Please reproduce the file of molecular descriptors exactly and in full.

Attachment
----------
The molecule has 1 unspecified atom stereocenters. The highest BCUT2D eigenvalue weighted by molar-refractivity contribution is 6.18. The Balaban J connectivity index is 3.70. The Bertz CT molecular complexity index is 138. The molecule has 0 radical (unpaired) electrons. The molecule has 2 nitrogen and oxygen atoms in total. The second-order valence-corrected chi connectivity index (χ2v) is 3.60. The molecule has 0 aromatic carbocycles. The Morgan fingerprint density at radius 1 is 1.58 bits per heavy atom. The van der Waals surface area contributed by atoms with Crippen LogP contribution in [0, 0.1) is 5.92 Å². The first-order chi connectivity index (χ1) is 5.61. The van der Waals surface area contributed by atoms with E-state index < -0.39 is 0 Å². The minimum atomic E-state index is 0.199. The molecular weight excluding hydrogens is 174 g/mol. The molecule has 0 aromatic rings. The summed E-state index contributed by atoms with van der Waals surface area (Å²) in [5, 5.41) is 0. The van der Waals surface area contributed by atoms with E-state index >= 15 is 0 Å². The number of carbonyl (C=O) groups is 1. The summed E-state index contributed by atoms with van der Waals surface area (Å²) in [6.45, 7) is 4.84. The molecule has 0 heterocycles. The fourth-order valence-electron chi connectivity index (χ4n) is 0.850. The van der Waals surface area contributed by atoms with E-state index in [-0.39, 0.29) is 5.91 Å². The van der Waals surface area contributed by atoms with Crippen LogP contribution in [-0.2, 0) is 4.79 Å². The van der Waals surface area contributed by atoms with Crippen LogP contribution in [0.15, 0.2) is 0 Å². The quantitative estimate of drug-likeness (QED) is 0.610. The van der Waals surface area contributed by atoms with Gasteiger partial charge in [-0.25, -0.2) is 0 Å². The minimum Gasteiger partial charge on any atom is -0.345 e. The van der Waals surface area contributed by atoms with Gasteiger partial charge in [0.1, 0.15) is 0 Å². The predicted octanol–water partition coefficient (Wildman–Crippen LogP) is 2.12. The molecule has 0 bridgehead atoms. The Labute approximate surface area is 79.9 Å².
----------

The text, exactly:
The molecule has 1 unspecified atom stereocenters. The highest BCUT2D eigenvalue weighted by molar-refractivity contribution is 6.18. The Balaban J connectivity index is 3.70. The Bertz CT molecular complexity index is 138. The molecule has 0 radical (unpaired) electrons. The molecule has 2 nitrogen and oxygen atoms in total. The second-order valence-corrected chi connectivity index (χ2v) is 3.60. The molecule has 0 aromatic carbocycles. The Morgan fingerprint density at radius 1 is 1.58 bits per heavy atom. The van der Waals surface area contributed by atoms with Crippen LogP contribution in [0, 0.1) is 5.92 Å². The first-order chi connectivity index (χ1) is 5.61. The van der Waals surface area contributed by atoms with E-state index < -0.39 is 0 Å². The minimum atomic E-state index is 0.199. The molecular weight excluding hydrogens is 174 g/mol. The molecule has 0 aromatic rings. The summed E-state index contributed by atoms with van der Waals surface area (Å²) in [5, 5.41) is 0. The van der Waals surface area contributed by atoms with E-state index >= 15 is 0 Å². The number of carbonyl (C=O) groups is 1. The summed E-state index contributed by atoms with van der Waals surface area (Å²) in [6.45, 7) is 4.84. The molecule has 0 heterocycles. The fourth-order valence-electron chi connectivity index (χ4n) is 0.850. The van der Waals surface area contributed by atoms with E-state index in [-0.39, 0.29) is 5.91 Å². The van der Waals surface area contributed by atoms with Crippen LogP contribution in [-0.2, 0) is 4.79 Å². The van der Waals surface area contributed by atoms with Crippen LogP contribution in [0.15, 0.2) is 0 Å². The quantitative estimate of drug-likeness (QED) is 0.610. The van der Waals surface area contributed by atoms with Gasteiger partial charge in [-0.25, -0.2) is 0 Å². The minimum Gasteiger partial charge on any atom is -0.345 e. The van der Waals surface area contributed by atoms with Gasteiger partial charge in [0.1, 0.15) is 0 Å². The predicted octanol–water partition coefficient (Wildman–Crippen LogP) is 2.12. The molecule has 0 bridgehead atoms. The Labute approximate surface area is 79.9 Å².